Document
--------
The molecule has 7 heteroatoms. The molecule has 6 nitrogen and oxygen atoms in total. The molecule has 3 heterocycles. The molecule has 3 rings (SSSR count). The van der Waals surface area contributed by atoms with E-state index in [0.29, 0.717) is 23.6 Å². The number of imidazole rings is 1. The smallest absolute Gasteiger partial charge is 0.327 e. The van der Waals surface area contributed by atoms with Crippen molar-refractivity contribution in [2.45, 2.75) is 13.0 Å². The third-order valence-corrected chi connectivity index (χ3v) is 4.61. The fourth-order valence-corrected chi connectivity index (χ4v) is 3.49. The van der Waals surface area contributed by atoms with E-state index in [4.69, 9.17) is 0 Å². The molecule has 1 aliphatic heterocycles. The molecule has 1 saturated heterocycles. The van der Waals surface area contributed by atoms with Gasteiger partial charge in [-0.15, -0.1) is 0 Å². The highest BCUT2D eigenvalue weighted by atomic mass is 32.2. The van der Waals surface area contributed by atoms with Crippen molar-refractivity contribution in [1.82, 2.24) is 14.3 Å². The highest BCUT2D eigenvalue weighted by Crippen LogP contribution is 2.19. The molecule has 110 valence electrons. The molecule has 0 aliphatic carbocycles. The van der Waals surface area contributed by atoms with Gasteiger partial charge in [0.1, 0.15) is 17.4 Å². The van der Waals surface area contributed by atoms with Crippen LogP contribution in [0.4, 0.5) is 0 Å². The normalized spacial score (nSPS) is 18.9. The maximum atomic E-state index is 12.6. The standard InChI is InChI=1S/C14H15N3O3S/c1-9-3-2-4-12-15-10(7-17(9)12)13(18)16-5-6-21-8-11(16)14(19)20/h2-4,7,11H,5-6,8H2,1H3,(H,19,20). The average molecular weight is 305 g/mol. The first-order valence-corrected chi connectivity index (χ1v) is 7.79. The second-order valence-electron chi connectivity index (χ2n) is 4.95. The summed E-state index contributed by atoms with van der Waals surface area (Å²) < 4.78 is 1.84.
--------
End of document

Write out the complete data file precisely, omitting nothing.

The molecule has 7 heteroatoms. The molecule has 6 nitrogen and oxygen atoms in total. The molecule has 3 heterocycles. The molecule has 3 rings (SSSR count). The van der Waals surface area contributed by atoms with E-state index in [0.29, 0.717) is 23.6 Å². The number of imidazole rings is 1. The smallest absolute Gasteiger partial charge is 0.327 e. The van der Waals surface area contributed by atoms with Crippen molar-refractivity contribution in [2.45, 2.75) is 13.0 Å². The third-order valence-corrected chi connectivity index (χ3v) is 4.61. The fourth-order valence-corrected chi connectivity index (χ4v) is 3.49. The van der Waals surface area contributed by atoms with E-state index in [4.69, 9.17) is 0 Å². The molecule has 1 aliphatic heterocycles. The molecule has 1 saturated heterocycles. The van der Waals surface area contributed by atoms with Gasteiger partial charge in [-0.15, -0.1) is 0 Å². The highest BCUT2D eigenvalue weighted by atomic mass is 32.2. The van der Waals surface area contributed by atoms with Crippen molar-refractivity contribution in [1.82, 2.24) is 14.3 Å². The highest BCUT2D eigenvalue weighted by Crippen LogP contribution is 2.19. The molecule has 110 valence electrons. The molecule has 0 aliphatic carbocycles. The van der Waals surface area contributed by atoms with Gasteiger partial charge in [0.1, 0.15) is 17.4 Å². The van der Waals surface area contributed by atoms with Crippen LogP contribution in [0.4, 0.5) is 0 Å². The normalized spacial score (nSPS) is 18.9. The maximum atomic E-state index is 12.6. The standard InChI is InChI=1S/C14H15N3O3S/c1-9-3-2-4-12-15-10(7-17(9)12)13(18)16-5-6-21-8-11(16)14(19)20/h2-4,7,11H,5-6,8H2,1H3,(H,19,20). The average molecular weight is 305 g/mol. The first-order valence-corrected chi connectivity index (χ1v) is 7.79. The second-order valence-electron chi connectivity index (χ2n) is 4.95. The summed E-state index contributed by atoms with van der Waals surface area (Å²) < 4.78 is 1.84.